Why 'Super Smash Bros. Melee' is Still the King

Why 'Super Smash Bros. Melee' is Still the King

Nintendo's Smash Bros. Melee is a hit that endures even today Glixel

On its 15th anniversary, the Gamecube classic is as popular as ever, thanks to a loyal fighting game community

On its 15th anniversary, the Gamecube classic is as popular as ever, thanks to a loyal fighting game community

Super Smash Bros. Melee launched in North America on December 3, 2001 – fifteen years ago tonight. If we were talking about any other 2001 title, this article would now assume a nostalgic tone. We’d discuss the game’s meteoric rise and eventual fall, its long-term impact on the genre, and its cherished place in the hearts of all who once played it. But this is Melee. By today’s standards, its graphics are outdated and its mechanics esoteric and maddening. Even its developers want it to go away. And yet it has survived. More than that – 15 years after its release, Melee fills arenas with screaming fans and draws hundreds of thousands of viewers on Twitch. It is an accidental masterpiece, a Frankenstein esport, a zombified middle finger to proponents of accessible game design. And, if 2016 is any indication, its best days may still be ahead.

The premise of Super Smash Bros. is simple. Player-controlled Nintendo characters pummel each other senseless on stages that tend to take the shape of a floating platform. The more damage a character takes, the further they fly when struck. When a character is jettisoned off the screen in any direction – up, down, left or right – they lose a life. Unlike in traditional fighting games, like Street Fighter or Tekken, where players memorize complex button sequences to execute a vast arsenal of advanced attacks, characters in Super Smash Bros. have around twenty moves each, usually triggered by pressing A or B and a direction.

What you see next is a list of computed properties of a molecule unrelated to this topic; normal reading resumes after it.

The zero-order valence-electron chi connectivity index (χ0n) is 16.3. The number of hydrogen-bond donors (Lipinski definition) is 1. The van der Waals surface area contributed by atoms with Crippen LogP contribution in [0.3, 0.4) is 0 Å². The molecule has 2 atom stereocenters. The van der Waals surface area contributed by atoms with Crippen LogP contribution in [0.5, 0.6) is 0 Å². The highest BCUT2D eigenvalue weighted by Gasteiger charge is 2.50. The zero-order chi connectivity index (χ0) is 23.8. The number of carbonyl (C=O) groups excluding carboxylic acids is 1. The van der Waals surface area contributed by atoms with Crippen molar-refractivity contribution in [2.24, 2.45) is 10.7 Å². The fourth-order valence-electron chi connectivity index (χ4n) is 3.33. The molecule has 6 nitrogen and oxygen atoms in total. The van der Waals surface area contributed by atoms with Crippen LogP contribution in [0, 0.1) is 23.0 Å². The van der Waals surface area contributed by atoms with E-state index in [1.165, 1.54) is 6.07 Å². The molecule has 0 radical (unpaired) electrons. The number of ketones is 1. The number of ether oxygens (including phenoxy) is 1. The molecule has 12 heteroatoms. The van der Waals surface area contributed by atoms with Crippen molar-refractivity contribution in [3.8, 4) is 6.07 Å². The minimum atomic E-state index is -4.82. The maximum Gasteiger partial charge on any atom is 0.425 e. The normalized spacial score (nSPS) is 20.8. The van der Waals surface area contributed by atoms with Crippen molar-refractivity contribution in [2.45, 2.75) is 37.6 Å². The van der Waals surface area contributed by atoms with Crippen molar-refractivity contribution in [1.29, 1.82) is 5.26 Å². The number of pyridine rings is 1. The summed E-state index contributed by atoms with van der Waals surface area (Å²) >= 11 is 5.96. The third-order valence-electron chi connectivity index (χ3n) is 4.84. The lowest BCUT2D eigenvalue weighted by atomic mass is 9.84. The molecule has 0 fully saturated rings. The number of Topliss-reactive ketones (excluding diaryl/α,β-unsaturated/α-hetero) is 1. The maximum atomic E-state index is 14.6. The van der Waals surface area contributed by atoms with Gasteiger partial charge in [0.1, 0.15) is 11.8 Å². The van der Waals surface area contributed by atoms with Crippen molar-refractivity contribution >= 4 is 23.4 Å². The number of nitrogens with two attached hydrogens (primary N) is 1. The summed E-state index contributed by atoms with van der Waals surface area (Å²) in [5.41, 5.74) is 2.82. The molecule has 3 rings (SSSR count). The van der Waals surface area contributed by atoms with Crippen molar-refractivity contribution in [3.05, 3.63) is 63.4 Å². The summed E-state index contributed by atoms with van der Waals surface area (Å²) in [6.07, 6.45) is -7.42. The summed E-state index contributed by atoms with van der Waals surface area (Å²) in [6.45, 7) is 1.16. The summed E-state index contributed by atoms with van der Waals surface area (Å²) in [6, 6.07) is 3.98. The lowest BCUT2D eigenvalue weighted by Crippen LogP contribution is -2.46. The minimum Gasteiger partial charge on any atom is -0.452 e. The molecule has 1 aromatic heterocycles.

This simplicity is deliberate. The game's creator, Masahiro Sakurai, didn’t set out to produce an esport that would last for decades; he wanted to make a fun party game that anyone could play. Somehow he managed to do both. At one point, 70% of GameCube users owned Melee, proving its near-universal appeal. And between 2002 and last weekend’s DreamHack invitational, more than 1500 competitive Melee tournaments have been hosted, doling out a combined $1.6M in prize money.

The secret to Melee’s competitive success is a vast suite of arcane mechanics collectively referred to as “techs.” Dodging diagonally into the ground causes your character to slide, or “wavedash.” This technique can also be used to land unpredictably (“waveland”) or cross the stage quickly to chain short-range attacks (e.g. “waveshine”). Any aerial move’s backswing animation can be interrupted via L-Canceling. Dash-dancing enables erratic movement and juking. When mastered and combined, techs make Melee a dazzling, turbojittery display of snapback reflexes and grueling physical endurance.

Sakurai didn’t approve. “Melee’s controls were … quite complicated and very tiring if the player really got into it in a serious way,” he said in a 2014 interview. “This made the game less accessible for novice players ... I personally regret that, because I originally intended the Smash Bros. series to be for players who couldn’t handle such highly skilled games.”

When Super Smash Bros. Brawl rolled around in 2008, hardcore Melee fans were horrified to discover that wavedashing had been removed, along with L-Canceling, dash-dancing, and a variety of other maneuvers. Overall, movement and combat had been slowed down tremendously. The result? While it remained an excellent party game, Brawl just wasn’t particularly fun to watch.

When Brawl came out, the competitive Melee scene almost evaporated. Total prize money declined by three quarters between 2007 and 2008. But still the game refused to die. By 2011, Melee ($44K) was awarding more prize money than Brawl ($27K). Exasperated, in 2013 Nintendo tried to stop the hugely popular fighting game tournament EVO from broadcasting Melee; a tremendous outcry led them to reverse their decision. Today, Melee tournaments award around $500,000 annually in prize money; the biggest events break 200,000 viewers.

Smash 4, the latest title in the series, regained a bit of Melee’s speed, but despite better graphics, a larger active playerbase, and a more-diverse cast of viable characters, it still consistently falls short its viewership numbers. Perhaps the lesson is that commercial success and competitive durability are contradictory design goals. Sakurai certainly seems to think so.

“If Smash had gone further down the path that Melee had, I don’t think it would be as popular as it is now," he says. If that’s the case, Melee really is an outlier – an esport that endures not because of but in spite of its developers’ intentions.